Anatomy Meditation: 4 Corners of the Feet 

Through July 5, 2020

Sitting comfortably, take one of your feet and begin to massage. 

Foot 3.JPG





Each foot has bony landmarks. These places are intersections of gravity and levity, weight and sensation.  

You could massage the: 

1   "Mound of the Big Toe" (ball of Big Toe, top and bottom of foot) 

2   "Mound of the Little Toe" (ball of little toe, top and bottom) 

3   "Inner Heel" 

4  "Outer Heel" (and around the back of the heel)

Also shake the foot, "unglue-ing the foot and ankle", and/or gently massage the ankle by spiraling (rotating) the foot. Then come to standing

to study the newly massaged foot, or go on to the other foot and repeat the 4 Corners Massage.

Then come to standing, feeling each "corner of the foot" individually and together as a network of sensation. These "footers" are stable and mobile. Feel the diversity of sensation available to you through the bio-design of the 26 bones and connective tissue of the feet. 

Your feet could be considered a sense organ of connection with the earth, a kind-of "synapse" or place of information exchange of your nervous system with the ground. 

Foot 2.JPG

These bony landmarks are intersection centers for the arches of the feet. 

In both feet, you could massage the: 


Medial Arch (Inner Arch) of the foot, following from inner heel to

Mound of Big Toe. 


Lateral Arch of the foot, following the Mound of Ball of Little Toe to the outer heel. 

A Transverse Arch spans the "roots of the toes", from Mound of the Big Toe

to the Mound of the Little Toe, and back again.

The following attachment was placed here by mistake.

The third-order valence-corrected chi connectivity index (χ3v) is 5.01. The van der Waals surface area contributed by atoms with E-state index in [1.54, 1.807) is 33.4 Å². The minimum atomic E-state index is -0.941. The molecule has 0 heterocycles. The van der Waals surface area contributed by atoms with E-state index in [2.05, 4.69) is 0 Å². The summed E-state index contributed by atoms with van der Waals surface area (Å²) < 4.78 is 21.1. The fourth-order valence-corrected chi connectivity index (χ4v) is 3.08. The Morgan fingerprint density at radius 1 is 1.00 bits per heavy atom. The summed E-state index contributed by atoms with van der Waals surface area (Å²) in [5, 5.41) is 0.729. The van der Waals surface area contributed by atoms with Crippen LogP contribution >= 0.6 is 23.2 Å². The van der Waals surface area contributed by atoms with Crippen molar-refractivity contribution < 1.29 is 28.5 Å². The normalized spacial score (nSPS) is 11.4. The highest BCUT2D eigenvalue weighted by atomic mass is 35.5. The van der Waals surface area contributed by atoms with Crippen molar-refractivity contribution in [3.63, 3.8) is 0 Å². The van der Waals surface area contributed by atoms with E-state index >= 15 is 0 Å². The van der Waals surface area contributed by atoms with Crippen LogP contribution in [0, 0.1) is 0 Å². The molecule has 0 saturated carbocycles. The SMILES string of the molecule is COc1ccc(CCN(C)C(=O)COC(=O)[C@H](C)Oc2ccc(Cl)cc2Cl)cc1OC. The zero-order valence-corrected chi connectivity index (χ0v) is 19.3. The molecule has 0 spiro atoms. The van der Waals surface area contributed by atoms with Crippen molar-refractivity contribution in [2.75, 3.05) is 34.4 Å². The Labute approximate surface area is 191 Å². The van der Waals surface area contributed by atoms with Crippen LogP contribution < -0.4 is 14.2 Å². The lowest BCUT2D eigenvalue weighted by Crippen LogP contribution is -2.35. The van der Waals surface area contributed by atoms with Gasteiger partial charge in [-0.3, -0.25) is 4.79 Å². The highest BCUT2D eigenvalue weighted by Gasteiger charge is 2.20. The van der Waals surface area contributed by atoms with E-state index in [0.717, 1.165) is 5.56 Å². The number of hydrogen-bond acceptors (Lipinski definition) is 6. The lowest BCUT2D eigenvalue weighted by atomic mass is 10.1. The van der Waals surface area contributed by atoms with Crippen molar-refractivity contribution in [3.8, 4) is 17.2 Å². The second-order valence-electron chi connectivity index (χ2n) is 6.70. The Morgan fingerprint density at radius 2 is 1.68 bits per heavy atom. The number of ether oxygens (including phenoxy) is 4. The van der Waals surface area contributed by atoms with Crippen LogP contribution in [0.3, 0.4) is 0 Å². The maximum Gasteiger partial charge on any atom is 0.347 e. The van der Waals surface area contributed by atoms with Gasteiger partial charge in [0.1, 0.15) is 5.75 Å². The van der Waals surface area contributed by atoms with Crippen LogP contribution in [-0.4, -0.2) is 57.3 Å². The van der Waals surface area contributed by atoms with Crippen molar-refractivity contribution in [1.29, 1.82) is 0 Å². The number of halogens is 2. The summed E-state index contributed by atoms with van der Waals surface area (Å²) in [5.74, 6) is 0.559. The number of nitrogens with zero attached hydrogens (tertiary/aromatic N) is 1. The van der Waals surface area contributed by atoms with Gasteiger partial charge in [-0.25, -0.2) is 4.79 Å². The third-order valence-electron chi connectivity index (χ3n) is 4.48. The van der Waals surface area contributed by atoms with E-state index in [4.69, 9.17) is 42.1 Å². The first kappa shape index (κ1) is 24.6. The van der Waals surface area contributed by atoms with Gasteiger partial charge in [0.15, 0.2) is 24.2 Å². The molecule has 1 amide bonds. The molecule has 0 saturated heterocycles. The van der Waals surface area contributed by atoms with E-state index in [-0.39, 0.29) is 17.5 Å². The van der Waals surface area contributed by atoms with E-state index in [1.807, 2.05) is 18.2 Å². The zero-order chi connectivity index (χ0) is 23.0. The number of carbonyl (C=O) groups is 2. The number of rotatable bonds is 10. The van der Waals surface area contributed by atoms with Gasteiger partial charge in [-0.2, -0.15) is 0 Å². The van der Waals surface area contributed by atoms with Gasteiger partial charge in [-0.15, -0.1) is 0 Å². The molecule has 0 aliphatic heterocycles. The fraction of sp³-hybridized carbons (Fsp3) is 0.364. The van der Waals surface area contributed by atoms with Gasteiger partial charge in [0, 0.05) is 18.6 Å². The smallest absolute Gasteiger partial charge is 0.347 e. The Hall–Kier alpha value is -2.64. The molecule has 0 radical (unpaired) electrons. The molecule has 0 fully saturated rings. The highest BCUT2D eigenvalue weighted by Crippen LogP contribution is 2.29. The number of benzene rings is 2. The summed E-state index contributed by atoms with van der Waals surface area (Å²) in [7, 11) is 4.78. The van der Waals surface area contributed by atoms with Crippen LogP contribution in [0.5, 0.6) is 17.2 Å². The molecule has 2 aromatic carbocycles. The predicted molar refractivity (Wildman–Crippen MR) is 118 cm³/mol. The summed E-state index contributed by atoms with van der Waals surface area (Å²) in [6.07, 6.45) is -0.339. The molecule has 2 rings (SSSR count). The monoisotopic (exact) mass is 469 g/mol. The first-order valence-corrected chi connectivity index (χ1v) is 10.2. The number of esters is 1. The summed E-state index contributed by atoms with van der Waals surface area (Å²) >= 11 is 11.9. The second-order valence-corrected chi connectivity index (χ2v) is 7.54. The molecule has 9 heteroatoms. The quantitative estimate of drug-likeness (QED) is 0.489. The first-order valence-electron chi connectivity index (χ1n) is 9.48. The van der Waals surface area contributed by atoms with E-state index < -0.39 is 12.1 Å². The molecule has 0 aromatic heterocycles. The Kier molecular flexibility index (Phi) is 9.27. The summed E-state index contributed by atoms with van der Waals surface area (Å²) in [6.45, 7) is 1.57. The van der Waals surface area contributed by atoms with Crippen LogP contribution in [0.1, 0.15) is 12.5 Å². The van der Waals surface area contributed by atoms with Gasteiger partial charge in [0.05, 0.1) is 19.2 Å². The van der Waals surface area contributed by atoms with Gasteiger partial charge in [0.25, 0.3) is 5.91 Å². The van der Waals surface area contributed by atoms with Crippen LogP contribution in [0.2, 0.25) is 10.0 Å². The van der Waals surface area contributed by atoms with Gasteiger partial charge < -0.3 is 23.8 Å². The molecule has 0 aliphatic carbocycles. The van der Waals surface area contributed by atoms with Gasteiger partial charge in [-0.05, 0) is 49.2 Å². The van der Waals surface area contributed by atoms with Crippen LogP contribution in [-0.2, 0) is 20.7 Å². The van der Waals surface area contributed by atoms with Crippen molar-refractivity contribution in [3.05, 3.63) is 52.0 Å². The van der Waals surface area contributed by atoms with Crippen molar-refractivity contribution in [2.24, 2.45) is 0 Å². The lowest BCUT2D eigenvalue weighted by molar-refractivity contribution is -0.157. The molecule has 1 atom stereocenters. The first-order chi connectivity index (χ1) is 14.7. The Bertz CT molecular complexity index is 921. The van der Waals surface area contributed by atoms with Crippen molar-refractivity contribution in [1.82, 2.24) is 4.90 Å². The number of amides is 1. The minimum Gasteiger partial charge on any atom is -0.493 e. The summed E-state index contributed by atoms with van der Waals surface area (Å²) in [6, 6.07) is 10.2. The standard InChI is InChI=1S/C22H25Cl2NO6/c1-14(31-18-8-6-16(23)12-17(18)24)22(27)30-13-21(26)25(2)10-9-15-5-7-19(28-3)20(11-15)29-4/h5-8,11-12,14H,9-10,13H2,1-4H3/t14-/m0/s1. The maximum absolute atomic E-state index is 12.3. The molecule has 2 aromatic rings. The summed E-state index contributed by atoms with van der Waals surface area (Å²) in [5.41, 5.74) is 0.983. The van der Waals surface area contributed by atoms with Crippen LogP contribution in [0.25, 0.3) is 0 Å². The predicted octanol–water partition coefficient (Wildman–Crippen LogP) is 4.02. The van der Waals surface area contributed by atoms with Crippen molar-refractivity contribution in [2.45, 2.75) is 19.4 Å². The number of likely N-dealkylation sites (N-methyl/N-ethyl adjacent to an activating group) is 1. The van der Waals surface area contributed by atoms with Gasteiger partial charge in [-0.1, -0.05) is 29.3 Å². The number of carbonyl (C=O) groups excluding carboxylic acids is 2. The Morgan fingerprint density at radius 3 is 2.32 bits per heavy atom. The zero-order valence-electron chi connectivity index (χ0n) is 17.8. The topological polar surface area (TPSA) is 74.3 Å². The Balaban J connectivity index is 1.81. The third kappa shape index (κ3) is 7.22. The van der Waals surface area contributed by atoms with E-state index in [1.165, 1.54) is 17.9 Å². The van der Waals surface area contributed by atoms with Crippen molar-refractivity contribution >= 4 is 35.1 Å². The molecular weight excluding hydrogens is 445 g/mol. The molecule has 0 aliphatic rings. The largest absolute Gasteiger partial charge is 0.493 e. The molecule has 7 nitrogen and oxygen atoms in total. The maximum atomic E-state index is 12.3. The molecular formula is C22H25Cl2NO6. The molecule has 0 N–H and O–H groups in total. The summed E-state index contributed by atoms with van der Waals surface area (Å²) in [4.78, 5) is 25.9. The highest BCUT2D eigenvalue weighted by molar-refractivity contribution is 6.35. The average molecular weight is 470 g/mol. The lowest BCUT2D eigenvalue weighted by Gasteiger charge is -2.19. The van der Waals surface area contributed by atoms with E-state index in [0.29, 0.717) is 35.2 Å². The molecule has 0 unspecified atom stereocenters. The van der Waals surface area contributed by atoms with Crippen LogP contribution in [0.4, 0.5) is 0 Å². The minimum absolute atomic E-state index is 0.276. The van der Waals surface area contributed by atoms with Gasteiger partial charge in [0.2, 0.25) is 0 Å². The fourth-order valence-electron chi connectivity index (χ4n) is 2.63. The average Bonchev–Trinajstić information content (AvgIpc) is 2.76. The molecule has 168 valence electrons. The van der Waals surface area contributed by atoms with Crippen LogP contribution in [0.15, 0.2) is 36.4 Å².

Then come to standing, feeling each Arch individually and together as a network of sensation. Feel the mobility and stability a consciousness of the arches bring to the feet as a part of your nervous system experience. 

You have a "Heel Foot" (tangerine colored bones) and you have an "Ankle Foot" (orange colored bones) in the anatomy study below. 

The Heel Foot comprises the 4th and 5th toe, the outside, flatter Lateral Arch, and your substantial heel bone (calcaneus). The Heel Foot is connected to the Fibula of the lateral lower leg. You can easily trace this connection with your hands, along the later knee, the IT band, and around to the sacrum if you wish. The Heel Foot stabilizes the "Back Body". If you lean back on your heels, you will feel the "back body" activate, tense, or condenses if you like that term. 

The Ankle Foot comprises the Big Toe, 2nd Toe, and 3rd Toe, the larger Medial (Inner) Arch, and the inner ankle (condoyle) bones. The arch of the top of the foot is made from this cluster of support. This part of the foot connects to the Tibia of the medial and front of the lower leg (shin bone). 

The Ankle Front stabilzes the "Front Body". When you come up on your toes, pushing the balls of the feet into the earth, the front body activates, tenses, condenses. The Big Toe and the front of the Pelvis, the Pubic Bone and adjacent bones, are stabilized by the Big Toe-to-Earth connection. 


The "slide and glide" movement of the ankle is comprised of structures within the "Ankle Foot"; the "talus" is the bone the Tibia connects to, flowing the weight of the body into the "delta" of the foot, spreading or "feathering" weight and force over the bones of the feet.  

When we are aware of the many connective stabilization and mobilization actions of the feet, ordinary movements become extraordinary. 

Informed with this anatomy study, try the Rising Rooted Asana Practice

Coloring anatomy drawing is a somatic method for learning via body intelligence. Designers of all types draw an idea to develop a sense of proportion, function, form, and a felt-sense of the structure. Coloring does the same, as if you molded each foot bone from clay and put them together (which is another amazing way to "build" your knowledge of anatomy; try to create it yourself!). If you would like a clean printable PDF of the foot anatomy page above, click here


Alcamo, I.E. (2003). Anatomy Coloring Workbook. 2nd Edition.  Random House. 

Aposhyan, S. M. (2007). Natural intelligence: Body-mind integration and human development. Now Press.

Hartley, L. (1995). Wisdom of the body moving: An introduction to body-mind centering. North Atlantic Books.